Did you hear the news that Governor Kotek signed the most comprehensive climate action package in Oregon history into law earlier this month? So, what all passed, and why does it matter? Here’s a rundown of the critical legislative victories that reduce climate pollution, scale up our clean energy transition, and create more resilient communities across Oregon.
We saw success despite a challenging legislative environment that included a minority of Senators leading the longest walkout in Oregon’s history. Because the legislative calendar was down to the wire, many climate and clean energy bills were combined into two omnibus bills collectively called the “Climate Resilience Package” that passed in the waning days of session. Investing $90 million total in the annual Climate Budget with a laser focus on leveraging up to $1 billion in federal climate funding, the combination of this legislation will increase the deployment of heat pumps, solar panels, storage, electric trucks, and buses, make energy efficiency and clean energy more affordable, support the build-out more renewables and microgrids, sequester carbon in our forests and farms, and help the state plan to reach our 100% clean goals. All of this brings a just, equitable, and rapid transition from fossil fuels to clean energy closer within reach while increasing the resilience of our communities.
These bills made it across the finish line thanks to an unrelenting coalition effort with many fellow climate advocates, frontline communities and environmental justice leaders, key business support, unwavering legislative champions like Senator Kate Lieber and Representative Pam Marsh, and all the support you all provided for this effort. As we find ourselves in the middle of yet another “impact season” (formerly simply known as summer) chockfull of deadly heat waves, wildfires, and smoke, it's essential to understand what the state is doing to address this unfolding crisis and position Oregon as a leader in the clean energy transition.
Here’s a rundown of what was in the Climate Resilience Package that just became law here in Oregon:
HB 3409: Climate Resilience and Sustainable Communities
- Resilient Efficient Buildings Package:
- Healthy Heating and Cooling for All (SB 868): Sets a state goal to get 500,000 new heat pumps installed by 2030, with a priority for low-income and environmental justice communities. Leverages new federal incentives and existing state programs to accelerate heat pump adoption and increase weatherization and retrofits of homes, apartments, and businesses. Aligns Oregon’s energy efficiency programs with our state climate goals. Creates a workforce training fund at the Oregon Department of Energy (ODOE).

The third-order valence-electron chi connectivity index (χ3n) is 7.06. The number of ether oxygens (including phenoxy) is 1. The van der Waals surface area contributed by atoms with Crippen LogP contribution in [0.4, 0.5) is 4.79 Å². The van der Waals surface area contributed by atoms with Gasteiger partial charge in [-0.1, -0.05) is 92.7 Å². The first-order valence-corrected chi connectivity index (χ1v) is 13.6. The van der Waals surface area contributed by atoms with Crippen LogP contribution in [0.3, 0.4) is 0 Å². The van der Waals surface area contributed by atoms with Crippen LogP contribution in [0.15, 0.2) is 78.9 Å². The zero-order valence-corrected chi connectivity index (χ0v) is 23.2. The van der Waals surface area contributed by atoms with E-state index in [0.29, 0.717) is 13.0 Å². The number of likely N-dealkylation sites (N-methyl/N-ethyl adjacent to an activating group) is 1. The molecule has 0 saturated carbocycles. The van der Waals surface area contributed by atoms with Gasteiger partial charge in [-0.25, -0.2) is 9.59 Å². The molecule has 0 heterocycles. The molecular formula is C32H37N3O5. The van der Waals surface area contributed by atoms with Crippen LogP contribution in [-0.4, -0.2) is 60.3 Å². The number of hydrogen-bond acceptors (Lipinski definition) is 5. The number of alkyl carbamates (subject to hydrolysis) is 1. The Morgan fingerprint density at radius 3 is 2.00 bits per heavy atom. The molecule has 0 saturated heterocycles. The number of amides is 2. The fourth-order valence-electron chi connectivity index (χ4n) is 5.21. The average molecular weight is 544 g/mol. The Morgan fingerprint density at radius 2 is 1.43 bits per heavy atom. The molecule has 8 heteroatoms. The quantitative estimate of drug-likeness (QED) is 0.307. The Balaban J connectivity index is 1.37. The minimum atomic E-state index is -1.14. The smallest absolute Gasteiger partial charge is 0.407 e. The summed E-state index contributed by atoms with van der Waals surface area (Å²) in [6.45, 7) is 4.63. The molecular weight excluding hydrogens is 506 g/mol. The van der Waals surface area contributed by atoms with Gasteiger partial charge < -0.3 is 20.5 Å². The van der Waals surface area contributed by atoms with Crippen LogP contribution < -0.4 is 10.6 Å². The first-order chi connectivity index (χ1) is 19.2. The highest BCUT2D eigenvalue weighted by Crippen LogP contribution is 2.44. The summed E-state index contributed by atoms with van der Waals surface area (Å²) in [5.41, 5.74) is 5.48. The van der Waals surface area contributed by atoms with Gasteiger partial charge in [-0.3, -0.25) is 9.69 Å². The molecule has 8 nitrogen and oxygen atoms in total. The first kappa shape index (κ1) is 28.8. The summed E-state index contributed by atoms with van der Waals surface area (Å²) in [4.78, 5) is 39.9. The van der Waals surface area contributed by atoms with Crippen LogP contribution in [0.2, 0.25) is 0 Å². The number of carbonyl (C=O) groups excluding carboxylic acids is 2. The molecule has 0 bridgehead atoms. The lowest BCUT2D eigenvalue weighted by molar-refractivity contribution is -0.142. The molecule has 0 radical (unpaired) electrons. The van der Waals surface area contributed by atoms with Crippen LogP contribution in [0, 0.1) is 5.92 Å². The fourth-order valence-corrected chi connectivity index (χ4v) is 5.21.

- Building Performance Standard (SB 869): Establishes a building performance standard for existing large commercial buildings across the state, which will reduce climate pollution and improve their energy efficiency over time.
- Build Smart from the Start (SB 870): Strengthens building codes for new construction to increase energy efficiency and resilience and encourage low-carbon building materials. Ensures our building codes help achieve our state climate goals.
- Smart State Buildings (SB 871): Ensures state-owned public buildings walk the talk on Oregon’s efficiency and climate goals.
- Electric Truck Rebates (HB 2714): Creates a new state rebate program for medium- and heavy-duty zero-emission vehicles like delivery and semi-trucks, transit, and school buses, anticipated to leverage federal funding from the Inflation Reduction Act.
- Community Resilience Hubs and Networks (HB 2990): Builds community resilience by creating hubs and networks across Oregon that activate before, during, and after climate disasters.
- Natural Climate Solutions (SB 530): Supports statewide forestland owners, farmers, and ranchers to implement climate-smart land management practices, improving Oregon communities’ resilience and natural resource economies while sequestering carbon.
- Siting Renewable Energy (HB 3181): Creates stakeholder process and collaboration between DLCD and ODOE to find opportunities and minimize conflicts when siting renewable energy projects in Oregon.
- Oregon Climate Action Modernization (SB 522): Supports staffing and expanded representation on the Oregon Global Warming Commission, renaming it the Climate Action Commission.
- Community Green Infrastructure Act AKA TREES Act (HB 3016): Provides funding to develop community green infrastructure projects. Provides technical and financial assistance to public bodies, tribal governments, watershed councils, and CBOs to respond to canopy damage due to pests, diseases, or other conditions.